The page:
So they’ve arrived with a list of things they’d like to chat about (or they’re super prepared and they sent it through to you the day before). Now it’s time to shut up and listen.
But…but I’m the boss…I have so much to offer, I’ll just jump in here on this one point and –
Go read the line on ego again. I’ll wait.
You’re there to support and to help. Ever tried helping someone by telling them what their problem is, how to fix it, talking over them when they try and contribute, and then walking away? It sounds ridiculous, but that’s the default one-on-one style.
Don’t be that manager. Sit back, be present, and listen.
Truly listening to your team keeps your finger on the company pulse, and in a position to actually help.
As businesses grow, the lines of communication break, shift, get rebuilt and break and shift all over again. One of the constants? One-on-one sessions between team leads and their teams ensuring everyone is kept in the loop and on the same page. Feedback, going both ways all the time. A growing company without that level of communication (without that focus on listening) would be an unimaginable mess.
And boy, are there some messes out there.
…and when you do talk, you’re the coach.
Remember, you’re listening so that you can help. Help untangle issues, develop half-formed ideas, motivate, inspire, and remove nagging blockers. You’re there to make sure people have what they need to be the best version of themselves. Kind of powerful, right?
Your team are the athletes, you’re the coach.
You have the experience and the context. They have the energy and the talent. Together, you’ll move mountains.
Listen, discuss, then do.
Done right, a one-on-one won’t awkwardly lurch from one agenda point to the next and wrap up abruptly – it’ll ebb and flow, you’ll head off on interesting tangents, things will surface that weren’t on the list but are no less important, and you’ll grab opportunities to go into a heap of detail together on something you never even expected to be talking about. The time will disappear, and you’ll want to capture as much of the magic as possible.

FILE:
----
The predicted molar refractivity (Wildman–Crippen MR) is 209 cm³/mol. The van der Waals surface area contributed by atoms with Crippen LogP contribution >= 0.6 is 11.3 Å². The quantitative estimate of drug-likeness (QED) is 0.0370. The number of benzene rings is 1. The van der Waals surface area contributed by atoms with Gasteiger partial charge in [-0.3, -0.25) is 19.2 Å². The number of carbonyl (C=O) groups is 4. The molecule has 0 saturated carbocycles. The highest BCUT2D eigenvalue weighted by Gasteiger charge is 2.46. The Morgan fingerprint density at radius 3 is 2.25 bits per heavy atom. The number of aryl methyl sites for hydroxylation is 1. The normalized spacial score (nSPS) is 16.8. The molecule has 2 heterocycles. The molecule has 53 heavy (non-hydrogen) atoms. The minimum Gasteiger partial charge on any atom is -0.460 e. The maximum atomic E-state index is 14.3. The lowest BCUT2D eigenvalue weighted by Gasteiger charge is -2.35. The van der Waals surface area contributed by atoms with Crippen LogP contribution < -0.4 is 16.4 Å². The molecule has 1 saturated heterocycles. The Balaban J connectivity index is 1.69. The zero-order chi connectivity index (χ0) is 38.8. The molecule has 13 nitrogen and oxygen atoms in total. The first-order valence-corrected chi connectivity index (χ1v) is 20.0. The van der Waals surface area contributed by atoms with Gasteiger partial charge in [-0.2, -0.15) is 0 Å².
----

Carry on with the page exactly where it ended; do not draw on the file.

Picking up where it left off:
So, make some action points. Jot down a couple of things you’ll each head away and be responsible for. Then, put some onus on those things happening by checking in with each other on how you both progressed when you next meet.
Hey, look at that! You just created a jumping-off point for every one-on-one you have together for the rest of time.
One last important note before I go – change the scenery up! Don’t get stuck at the same desk (yours) in the same office (also yours) week in, week out. Hit a cafe, hit another cafe, take a stroll through town while you talk, use the office again but sit by a whiteboard, or meet somewhere inspiring like my team did last week at the Dunedin Botanic Garden.
Feel the balance of power shifting away from you, towards an even keel? Good. That’s the goal.
Ben Horowitz famously made not running regular one-on-ones a fireable offence for his managers, and I can understand why. Great one-on-ones can be transformative for your business. They encourage openness and trust, give your team a real voice (and a chance for them to hear yours more clearly), provide a forum for half-formed ideas to become whole and actionable, and grow a culture where personal radars are aligned across the board.
It’ll take time and practice (for both of you) to relax and get into a rhythm of open, honest, inspiring discussions, but stick with it. You’ll be glad you did.